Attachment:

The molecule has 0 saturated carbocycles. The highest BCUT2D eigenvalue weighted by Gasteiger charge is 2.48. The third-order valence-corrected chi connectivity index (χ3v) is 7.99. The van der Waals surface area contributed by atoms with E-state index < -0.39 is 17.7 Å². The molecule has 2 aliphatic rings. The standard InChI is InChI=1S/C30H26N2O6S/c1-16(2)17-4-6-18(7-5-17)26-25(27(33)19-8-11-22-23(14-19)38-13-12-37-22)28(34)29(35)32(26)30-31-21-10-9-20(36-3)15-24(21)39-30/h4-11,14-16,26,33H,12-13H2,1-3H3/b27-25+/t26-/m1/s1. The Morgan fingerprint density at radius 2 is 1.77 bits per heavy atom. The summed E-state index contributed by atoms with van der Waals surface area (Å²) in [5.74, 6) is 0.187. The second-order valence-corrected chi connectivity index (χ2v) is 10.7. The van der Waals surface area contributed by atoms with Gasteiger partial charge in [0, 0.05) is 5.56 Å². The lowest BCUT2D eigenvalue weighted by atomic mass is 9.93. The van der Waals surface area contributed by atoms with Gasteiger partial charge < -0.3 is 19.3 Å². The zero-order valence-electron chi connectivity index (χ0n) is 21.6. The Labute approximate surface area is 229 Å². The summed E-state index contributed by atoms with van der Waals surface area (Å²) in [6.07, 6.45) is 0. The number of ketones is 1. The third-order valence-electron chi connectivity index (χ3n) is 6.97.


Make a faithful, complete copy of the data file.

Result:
The molecule has 0 saturated carbocycles. The highest BCUT2D eigenvalue weighted by Gasteiger charge is 2.48. The third-order valence-corrected chi connectivity index (χ3v) is 7.99. The van der Waals surface area contributed by atoms with E-state index < -0.39 is 17.7 Å². The molecule has 2 aliphatic rings. The standard InChI is InChI=1S/C30H26N2O6S/c1-16(2)17-4-6-18(7-5-17)26-25(27(33)19-8-11-22-23(14-19)38-13-12-37-22)28(34)29(35)32(26)30-31-21-10-9-20(36-3)15-24(21)39-30/h4-11,14-16,26,33H,12-13H2,1-3H3/b27-25+/t26-/m1/s1. The Morgan fingerprint density at radius 2 is 1.77 bits per heavy atom. The summed E-state index contributed by atoms with van der Waals surface area (Å²) in [5.74, 6) is 0.187. The second-order valence-corrected chi connectivity index (χ2v) is 10.7. The van der Waals surface area contributed by atoms with Gasteiger partial charge in [0, 0.05) is 5.56 Å². The lowest BCUT2D eigenvalue weighted by atomic mass is 9.93. The van der Waals surface area contributed by atoms with Gasteiger partial charge < -0.3 is 19.3 Å². The zero-order valence-electron chi connectivity index (χ0n) is 21.6. The Labute approximate surface area is 229 Å². The summed E-state index contributed by atoms with van der Waals surface area (Å²) in [6.07, 6.45) is 0. The number of ketones is 1. The third-order valence-electron chi connectivity index (χ3n) is 6.97.